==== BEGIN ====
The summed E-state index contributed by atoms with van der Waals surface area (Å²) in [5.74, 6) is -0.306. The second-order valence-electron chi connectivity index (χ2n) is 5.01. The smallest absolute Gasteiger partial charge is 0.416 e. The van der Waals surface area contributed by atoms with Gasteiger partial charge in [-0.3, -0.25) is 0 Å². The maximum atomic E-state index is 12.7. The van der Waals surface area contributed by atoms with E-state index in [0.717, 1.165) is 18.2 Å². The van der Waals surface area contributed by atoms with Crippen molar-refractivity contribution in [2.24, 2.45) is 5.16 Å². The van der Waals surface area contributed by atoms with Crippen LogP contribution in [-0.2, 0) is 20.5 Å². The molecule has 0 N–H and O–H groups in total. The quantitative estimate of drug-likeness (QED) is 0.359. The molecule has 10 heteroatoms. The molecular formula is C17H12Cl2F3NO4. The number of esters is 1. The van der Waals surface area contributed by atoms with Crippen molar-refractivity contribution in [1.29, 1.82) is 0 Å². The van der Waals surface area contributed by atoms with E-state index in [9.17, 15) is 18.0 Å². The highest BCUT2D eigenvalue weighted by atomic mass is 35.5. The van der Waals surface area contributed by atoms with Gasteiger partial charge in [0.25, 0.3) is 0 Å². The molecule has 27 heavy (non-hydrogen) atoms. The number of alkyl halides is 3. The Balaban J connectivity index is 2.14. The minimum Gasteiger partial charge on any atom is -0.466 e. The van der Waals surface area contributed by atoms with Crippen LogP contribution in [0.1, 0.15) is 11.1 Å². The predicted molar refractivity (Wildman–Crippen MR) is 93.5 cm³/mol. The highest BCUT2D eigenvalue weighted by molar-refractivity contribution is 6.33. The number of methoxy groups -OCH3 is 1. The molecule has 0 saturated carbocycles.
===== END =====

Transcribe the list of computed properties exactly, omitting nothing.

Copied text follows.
The summed E-state index contributed by atoms with van der Waals surface area (Å²) in [5.74, 6) is -0.306. The second-order valence-electron chi connectivity index (χ2n) is 5.01. The smallest absolute Gasteiger partial charge is 0.416 e. The van der Waals surface area contributed by atoms with Gasteiger partial charge in [-0.3, -0.25) is 0 Å². The maximum atomic E-state index is 12.7. The van der Waals surface area contributed by atoms with E-state index in [0.717, 1.165) is 18.2 Å². The van der Waals surface area contributed by atoms with Crippen molar-refractivity contribution in [2.24, 2.45) is 5.16 Å². The van der Waals surface area contributed by atoms with Crippen LogP contribution in [-0.2, 0) is 20.5 Å². The molecule has 0 N–H and O–H groups in total. The quantitative estimate of drug-likeness (QED) is 0.359. The molecule has 10 heteroatoms. The molecular formula is C17H12Cl2F3NO4. The number of esters is 1. The van der Waals surface area contributed by atoms with Crippen molar-refractivity contribution in [1.29, 1.82) is 0 Å². The van der Waals surface area contributed by atoms with E-state index in [9.17, 15) is 18.0 Å². The highest BCUT2D eigenvalue weighted by atomic mass is 35.5. The van der Waals surface area contributed by atoms with Gasteiger partial charge in [0.25, 0.3) is 0 Å². The molecule has 27 heavy (non-hydrogen) atoms. The number of alkyl halides is 3. The Balaban J connectivity index is 2.14. The minimum Gasteiger partial charge on any atom is -0.466 e. The van der Waals surface area contributed by atoms with Crippen LogP contribution in [0.1, 0.15) is 11.1 Å². The predicted molar refractivity (Wildman–Crippen MR) is 93.5 cm³/mol. The highest BCUT2D eigenvalue weighted by molar-refractivity contribution is 6.33. The number of methoxy groups -OCH3 is 1. The molecule has 0 saturated carbocycles.